Particularly offensive are Alph and Meg; horrid little turds to begin with, they swiftly mutate into the worst kind of toadies, especially Meg, whose inner monologue on the magnificence of Hammond and his desire to love him in all ways reeks of NAMBLA fantasies from the late 1950's. The kid demands that Hammond beat him to show the world that he is “Masta Hammond's nigger, an' no one else'ns,” for fuck's sake!!! And don't get me started on Alph, pressganged into being a “rheumatiz” sponge after the elder Maxwell hears from Brownlee about “nekkid Mexican dogs” who can drain off joint pains if you apply your feet to their bellies as often as possible; the image of James Mason doing this to a little black boy in the film has gone on to well deserved cinematic infamy and is so outrageous/hilarious that you won't know what to think when you actually see it.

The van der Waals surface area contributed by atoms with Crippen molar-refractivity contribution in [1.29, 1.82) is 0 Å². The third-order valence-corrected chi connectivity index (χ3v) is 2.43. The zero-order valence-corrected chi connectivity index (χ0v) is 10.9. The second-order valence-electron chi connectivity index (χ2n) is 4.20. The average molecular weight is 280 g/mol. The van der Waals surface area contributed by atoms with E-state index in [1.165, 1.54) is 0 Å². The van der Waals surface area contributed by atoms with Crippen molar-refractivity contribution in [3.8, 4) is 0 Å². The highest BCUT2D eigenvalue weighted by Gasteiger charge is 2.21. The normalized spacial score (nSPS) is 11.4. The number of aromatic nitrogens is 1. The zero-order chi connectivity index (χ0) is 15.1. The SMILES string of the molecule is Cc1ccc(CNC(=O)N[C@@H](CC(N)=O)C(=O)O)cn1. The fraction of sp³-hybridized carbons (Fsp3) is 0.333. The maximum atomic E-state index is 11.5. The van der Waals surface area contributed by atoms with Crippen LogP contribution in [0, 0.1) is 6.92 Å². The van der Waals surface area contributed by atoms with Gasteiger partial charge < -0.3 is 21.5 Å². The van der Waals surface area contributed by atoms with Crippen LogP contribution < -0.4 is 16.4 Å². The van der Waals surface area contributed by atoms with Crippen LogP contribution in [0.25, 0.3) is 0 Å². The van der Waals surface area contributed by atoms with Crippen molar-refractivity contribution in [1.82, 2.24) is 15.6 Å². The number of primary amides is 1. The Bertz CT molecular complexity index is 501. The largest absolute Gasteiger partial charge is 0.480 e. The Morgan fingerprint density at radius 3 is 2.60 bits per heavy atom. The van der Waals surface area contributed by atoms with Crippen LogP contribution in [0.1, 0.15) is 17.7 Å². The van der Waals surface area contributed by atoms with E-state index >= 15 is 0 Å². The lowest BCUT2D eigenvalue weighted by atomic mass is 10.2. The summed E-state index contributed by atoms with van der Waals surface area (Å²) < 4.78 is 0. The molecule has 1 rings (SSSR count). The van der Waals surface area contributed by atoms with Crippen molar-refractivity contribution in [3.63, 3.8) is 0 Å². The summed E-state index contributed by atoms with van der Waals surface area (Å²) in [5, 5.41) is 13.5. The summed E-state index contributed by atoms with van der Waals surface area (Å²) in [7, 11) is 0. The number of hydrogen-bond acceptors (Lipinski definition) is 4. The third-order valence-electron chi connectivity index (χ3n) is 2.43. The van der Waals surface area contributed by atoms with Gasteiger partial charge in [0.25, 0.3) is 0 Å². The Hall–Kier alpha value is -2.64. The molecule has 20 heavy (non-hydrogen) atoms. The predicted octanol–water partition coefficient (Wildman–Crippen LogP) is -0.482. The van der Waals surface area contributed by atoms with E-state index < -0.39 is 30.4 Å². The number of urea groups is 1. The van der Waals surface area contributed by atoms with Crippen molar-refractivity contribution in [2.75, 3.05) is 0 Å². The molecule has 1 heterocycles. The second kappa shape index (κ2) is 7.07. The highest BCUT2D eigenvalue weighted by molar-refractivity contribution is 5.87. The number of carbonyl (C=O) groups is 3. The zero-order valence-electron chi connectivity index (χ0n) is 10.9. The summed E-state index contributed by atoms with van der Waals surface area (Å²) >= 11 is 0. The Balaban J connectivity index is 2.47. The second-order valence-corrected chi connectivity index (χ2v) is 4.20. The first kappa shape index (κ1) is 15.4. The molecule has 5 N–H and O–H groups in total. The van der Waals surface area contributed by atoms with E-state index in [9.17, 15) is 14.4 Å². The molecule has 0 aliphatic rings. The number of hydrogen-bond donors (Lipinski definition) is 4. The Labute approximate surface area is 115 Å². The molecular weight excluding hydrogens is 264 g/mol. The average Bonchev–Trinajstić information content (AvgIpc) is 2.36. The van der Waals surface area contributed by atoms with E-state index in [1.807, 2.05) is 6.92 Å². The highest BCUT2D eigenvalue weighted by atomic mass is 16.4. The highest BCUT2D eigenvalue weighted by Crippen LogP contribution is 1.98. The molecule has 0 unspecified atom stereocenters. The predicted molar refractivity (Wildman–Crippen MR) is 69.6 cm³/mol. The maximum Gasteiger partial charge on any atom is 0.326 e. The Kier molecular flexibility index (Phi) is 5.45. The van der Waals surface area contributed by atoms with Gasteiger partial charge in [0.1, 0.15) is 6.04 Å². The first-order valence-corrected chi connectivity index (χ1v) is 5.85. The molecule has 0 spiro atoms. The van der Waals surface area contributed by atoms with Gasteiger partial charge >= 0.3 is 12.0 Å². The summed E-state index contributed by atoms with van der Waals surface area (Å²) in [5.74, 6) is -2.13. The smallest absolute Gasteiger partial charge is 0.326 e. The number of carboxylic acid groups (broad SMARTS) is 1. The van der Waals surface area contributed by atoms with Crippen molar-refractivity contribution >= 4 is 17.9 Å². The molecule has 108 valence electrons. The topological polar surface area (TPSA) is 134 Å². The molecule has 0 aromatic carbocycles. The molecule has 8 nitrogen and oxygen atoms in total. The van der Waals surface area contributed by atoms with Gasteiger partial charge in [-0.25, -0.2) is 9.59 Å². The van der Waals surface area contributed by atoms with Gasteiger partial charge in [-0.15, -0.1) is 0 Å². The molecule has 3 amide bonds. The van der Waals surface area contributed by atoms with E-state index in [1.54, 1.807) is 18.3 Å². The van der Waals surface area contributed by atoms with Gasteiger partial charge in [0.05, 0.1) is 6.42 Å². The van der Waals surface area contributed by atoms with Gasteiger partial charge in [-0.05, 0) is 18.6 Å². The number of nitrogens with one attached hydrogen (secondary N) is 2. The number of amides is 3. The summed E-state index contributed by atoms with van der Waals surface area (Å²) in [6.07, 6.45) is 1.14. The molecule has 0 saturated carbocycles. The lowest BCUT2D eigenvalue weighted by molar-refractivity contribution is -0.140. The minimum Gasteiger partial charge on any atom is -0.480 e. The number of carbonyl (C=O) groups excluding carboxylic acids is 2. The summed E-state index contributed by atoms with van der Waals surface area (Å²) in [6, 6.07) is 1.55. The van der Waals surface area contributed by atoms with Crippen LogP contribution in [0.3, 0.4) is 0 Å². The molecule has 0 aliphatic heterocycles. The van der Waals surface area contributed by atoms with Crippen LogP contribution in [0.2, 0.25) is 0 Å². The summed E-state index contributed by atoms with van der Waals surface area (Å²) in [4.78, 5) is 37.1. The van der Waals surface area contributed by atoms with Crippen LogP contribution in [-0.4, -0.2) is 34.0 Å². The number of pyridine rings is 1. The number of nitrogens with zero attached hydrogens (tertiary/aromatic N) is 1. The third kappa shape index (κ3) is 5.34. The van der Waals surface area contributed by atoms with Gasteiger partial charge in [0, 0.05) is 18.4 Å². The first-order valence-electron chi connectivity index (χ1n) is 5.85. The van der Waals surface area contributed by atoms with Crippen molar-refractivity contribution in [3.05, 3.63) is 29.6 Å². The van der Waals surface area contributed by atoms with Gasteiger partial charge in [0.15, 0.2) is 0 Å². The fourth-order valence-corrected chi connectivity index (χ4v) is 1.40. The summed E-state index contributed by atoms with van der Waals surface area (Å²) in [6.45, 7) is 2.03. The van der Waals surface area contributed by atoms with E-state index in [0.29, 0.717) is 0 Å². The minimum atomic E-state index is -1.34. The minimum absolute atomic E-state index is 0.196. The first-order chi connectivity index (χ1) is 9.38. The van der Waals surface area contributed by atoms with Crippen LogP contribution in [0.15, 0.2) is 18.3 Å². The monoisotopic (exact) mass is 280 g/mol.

One final note of importance is Doc Redfield's mention of his use of a painless poison to end the lives of slaves who are too old to work or be of value anymore, an illegal practice, but the poison is untraceable. This bit of information will become of major importance during the novel's last act…
NEXT: Hammond searches for a wife, goes shopping, finds true love in an unexpected place, and returns home with the black version of Superman.